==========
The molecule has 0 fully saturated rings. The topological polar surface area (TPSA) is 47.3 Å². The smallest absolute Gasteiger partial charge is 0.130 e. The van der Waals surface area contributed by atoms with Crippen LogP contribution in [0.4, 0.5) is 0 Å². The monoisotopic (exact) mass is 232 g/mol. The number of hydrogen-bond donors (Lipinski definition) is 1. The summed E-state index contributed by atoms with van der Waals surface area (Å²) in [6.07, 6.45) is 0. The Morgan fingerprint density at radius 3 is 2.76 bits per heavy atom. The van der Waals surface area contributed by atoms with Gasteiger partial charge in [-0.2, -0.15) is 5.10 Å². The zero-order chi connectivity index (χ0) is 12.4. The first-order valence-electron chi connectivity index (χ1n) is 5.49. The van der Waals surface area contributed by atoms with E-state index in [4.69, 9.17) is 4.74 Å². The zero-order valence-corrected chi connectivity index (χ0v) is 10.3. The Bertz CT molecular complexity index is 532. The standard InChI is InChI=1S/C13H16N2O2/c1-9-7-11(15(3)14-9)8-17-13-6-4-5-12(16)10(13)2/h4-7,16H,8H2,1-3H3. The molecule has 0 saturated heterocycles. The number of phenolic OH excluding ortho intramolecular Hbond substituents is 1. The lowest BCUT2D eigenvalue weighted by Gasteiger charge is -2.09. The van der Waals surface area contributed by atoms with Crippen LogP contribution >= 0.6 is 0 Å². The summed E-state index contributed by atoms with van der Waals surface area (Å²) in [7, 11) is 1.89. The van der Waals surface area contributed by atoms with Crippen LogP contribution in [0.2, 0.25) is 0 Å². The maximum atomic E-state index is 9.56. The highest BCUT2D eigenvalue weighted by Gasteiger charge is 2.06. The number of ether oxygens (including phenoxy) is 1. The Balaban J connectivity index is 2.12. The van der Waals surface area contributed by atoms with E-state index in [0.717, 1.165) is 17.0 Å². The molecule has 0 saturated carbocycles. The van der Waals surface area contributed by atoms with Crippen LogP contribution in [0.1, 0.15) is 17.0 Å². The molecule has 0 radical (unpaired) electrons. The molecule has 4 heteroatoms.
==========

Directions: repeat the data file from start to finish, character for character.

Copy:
The molecule has 0 fully saturated rings. The topological polar surface area (TPSA) is 47.3 Å². The smallest absolute Gasteiger partial charge is 0.130 e. The van der Waals surface area contributed by atoms with Crippen LogP contribution in [0.4, 0.5) is 0 Å². The monoisotopic (exact) mass is 232 g/mol. The number of hydrogen-bond donors (Lipinski definition) is 1. The summed E-state index contributed by atoms with van der Waals surface area (Å²) in [6.07, 6.45) is 0. The Morgan fingerprint density at radius 3 is 2.76 bits per heavy atom. The van der Waals surface area contributed by atoms with Gasteiger partial charge in [-0.2, -0.15) is 5.10 Å². The zero-order chi connectivity index (χ0) is 12.4. The first-order valence-electron chi connectivity index (χ1n) is 5.49. The van der Waals surface area contributed by atoms with E-state index in [4.69, 9.17) is 4.74 Å². The zero-order valence-corrected chi connectivity index (χ0v) is 10.3. The Bertz CT molecular complexity index is 532. The standard InChI is InChI=1S/C13H16N2O2/c1-9-7-11(15(3)14-9)8-17-13-6-4-5-12(16)10(13)2/h4-7,16H,8H2,1-3H3. The molecule has 0 saturated heterocycles. The number of phenolic OH excluding ortho intramolecular Hbond substituents is 1. The lowest BCUT2D eigenvalue weighted by Gasteiger charge is -2.09. The van der Waals surface area contributed by atoms with Crippen LogP contribution >= 0.6 is 0 Å². The summed E-state index contributed by atoms with van der Waals surface area (Å²) in [7, 11) is 1.89. The van der Waals surface area contributed by atoms with Crippen LogP contribution in [0.2, 0.25) is 0 Å². The maximum atomic E-state index is 9.56. The highest BCUT2D eigenvalue weighted by Gasteiger charge is 2.06. The number of ether oxygens (including phenoxy) is 1. The Balaban J connectivity index is 2.12. The van der Waals surface area contributed by atoms with E-state index in [0.717, 1.165) is 17.0 Å². The molecule has 0 saturated carbocycles. The van der Waals surface area contributed by atoms with Crippen LogP contribution in [0.1, 0.15) is 17.0 Å². The molecule has 0 radical (unpaired) electrons. The molecule has 4 heteroatoms.